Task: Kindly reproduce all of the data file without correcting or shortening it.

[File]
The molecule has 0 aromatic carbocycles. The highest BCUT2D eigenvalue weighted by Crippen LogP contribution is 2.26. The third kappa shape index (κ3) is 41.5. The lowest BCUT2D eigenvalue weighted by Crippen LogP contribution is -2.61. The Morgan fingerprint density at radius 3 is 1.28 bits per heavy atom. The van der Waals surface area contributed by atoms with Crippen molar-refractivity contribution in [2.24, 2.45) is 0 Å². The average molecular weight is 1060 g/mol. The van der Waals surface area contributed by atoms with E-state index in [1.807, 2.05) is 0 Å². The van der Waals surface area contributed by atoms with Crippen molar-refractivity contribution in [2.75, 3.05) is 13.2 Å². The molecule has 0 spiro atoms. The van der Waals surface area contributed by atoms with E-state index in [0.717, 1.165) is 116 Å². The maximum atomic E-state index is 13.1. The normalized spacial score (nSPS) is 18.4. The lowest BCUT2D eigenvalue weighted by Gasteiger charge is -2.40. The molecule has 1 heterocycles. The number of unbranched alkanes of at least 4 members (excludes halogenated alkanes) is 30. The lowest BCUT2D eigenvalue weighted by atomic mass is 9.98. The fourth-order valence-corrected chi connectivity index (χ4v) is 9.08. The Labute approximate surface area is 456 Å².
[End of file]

The molecule has 0 aromatic carbocycles. The highest BCUT2D eigenvalue weighted by Crippen LogP contribution is 2.26. The third kappa shape index (κ3) is 41.5. The lowest BCUT2D eigenvalue weighted by Crippen LogP contribution is -2.61. The Morgan fingerprint density at radius 3 is 1.28 bits per heavy atom. The van der Waals surface area contributed by atoms with Crippen molar-refractivity contribution in [2.24, 2.45) is 0 Å². The average molecular weight is 1060 g/mol. The van der Waals surface area contributed by atoms with E-state index in [1.807, 2.05) is 0 Å². The van der Waals surface area contributed by atoms with Crippen molar-refractivity contribution in [2.75, 3.05) is 13.2 Å². The molecule has 0 spiro atoms. The van der Waals surface area contributed by atoms with E-state index in [0.717, 1.165) is 116 Å². The maximum atomic E-state index is 13.1. The normalized spacial score (nSPS) is 18.4. The lowest BCUT2D eigenvalue weighted by Gasteiger charge is -2.40. The molecule has 1 heterocycles. The number of unbranched alkanes of at least 4 members (excludes halogenated alkanes) is 30. The lowest BCUT2D eigenvalue weighted by atomic mass is 9.98. The fourth-order valence-corrected chi connectivity index (χ4v) is 9.08. The Labute approximate surface area is 456 Å².